Norfolk Southern Corp. saw a 13% year-over-year decline in its third-quarter coal revenue due to competition from natural gas as well as low international pricing.
Coal revenue declined from $464 million in the third quarter of 2018 to $403 million during the recent period, according to a company release. Coal volume dropped by about 15% year over year while improved pricing drove a revenue per unit increase of 2%, the railroad's investor presentation stated.
Alan Shaw, the railroad's executive vice president and chief marketing officer, said on an Oct. 23 earnings call that lower commodity pricing will impact many of the company's markets, such as coal and steel. The same macroeconomic conditions, tariff uncertainty and weakened global market are expected to continue to hurt investment, manufacturing and exports in the fourth quarter as it did in the third, Shaw said.
Current export thermal and metallurgical coal pricing makes it difficult for U.S. producers to compete. Thermal coal contracts are effectively hedged through the end of the year, Shaw said, and he expects to see some pressure in that market heading into 2020. The coking coal market is expected to depend on the global economy and international pricing.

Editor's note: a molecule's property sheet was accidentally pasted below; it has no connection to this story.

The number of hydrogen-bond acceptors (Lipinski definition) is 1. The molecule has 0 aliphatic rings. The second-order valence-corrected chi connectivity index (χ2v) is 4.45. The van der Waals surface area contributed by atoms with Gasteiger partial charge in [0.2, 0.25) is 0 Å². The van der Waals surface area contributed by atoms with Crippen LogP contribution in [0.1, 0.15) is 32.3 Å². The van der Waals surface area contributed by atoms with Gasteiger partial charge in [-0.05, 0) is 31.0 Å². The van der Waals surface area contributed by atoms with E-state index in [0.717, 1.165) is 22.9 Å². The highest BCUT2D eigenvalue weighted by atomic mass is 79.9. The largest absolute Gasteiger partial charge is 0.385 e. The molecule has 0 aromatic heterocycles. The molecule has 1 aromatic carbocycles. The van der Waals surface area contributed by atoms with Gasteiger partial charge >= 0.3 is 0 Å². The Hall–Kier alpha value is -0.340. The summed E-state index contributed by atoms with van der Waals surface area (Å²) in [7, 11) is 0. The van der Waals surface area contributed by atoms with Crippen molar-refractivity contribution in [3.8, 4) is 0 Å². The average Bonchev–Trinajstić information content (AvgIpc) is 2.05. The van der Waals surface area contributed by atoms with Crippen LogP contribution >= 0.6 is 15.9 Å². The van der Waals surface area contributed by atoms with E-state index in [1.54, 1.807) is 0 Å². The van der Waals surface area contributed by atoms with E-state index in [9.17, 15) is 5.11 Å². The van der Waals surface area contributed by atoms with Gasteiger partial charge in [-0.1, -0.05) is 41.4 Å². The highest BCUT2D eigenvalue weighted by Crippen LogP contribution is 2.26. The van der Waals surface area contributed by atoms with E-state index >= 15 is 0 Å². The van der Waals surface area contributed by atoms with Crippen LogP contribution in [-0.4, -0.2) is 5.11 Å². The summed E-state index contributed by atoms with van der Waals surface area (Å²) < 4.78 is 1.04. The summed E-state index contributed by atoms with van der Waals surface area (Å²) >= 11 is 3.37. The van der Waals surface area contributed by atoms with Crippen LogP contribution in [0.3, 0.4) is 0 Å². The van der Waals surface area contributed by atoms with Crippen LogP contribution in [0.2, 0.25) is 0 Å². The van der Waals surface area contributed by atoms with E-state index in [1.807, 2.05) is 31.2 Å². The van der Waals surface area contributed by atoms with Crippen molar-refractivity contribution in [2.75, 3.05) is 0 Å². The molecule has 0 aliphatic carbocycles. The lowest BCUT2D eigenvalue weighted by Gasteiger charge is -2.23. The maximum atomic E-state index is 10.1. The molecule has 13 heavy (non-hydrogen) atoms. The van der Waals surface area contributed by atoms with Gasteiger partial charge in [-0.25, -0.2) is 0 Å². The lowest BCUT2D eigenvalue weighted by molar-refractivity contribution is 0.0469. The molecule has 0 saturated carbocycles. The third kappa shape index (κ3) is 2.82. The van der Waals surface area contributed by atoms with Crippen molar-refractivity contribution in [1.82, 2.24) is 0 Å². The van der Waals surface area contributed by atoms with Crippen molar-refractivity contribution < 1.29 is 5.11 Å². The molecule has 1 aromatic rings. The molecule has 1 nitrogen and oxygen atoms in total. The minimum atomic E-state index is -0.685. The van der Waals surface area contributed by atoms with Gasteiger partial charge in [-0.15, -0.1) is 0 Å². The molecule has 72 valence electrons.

"Coal will be pressured in the fourth quarter with the reduction in the seaborne coking coal price," Shaw said. "So you should see a sequential decline in export coal pricing as we move into the fourth quarter."
A year ago, Norfolk Southern saw a sequential improvement in export coal pricing, so the comparison year over year will be a headwind in 2019, he said.
But coal overall accounts for about 12% of Norfolk Southern's volume, with export coal accounting for about 25% of total coal volume, Shaw said. So while export coal is important to the company, it only makes up slightly less than 3% of its total volume.
The railroad's income fell to $657 million, or $2.49 per diluted share, from $702 million in the third quarter of 2018, or $2.52 per diluted share.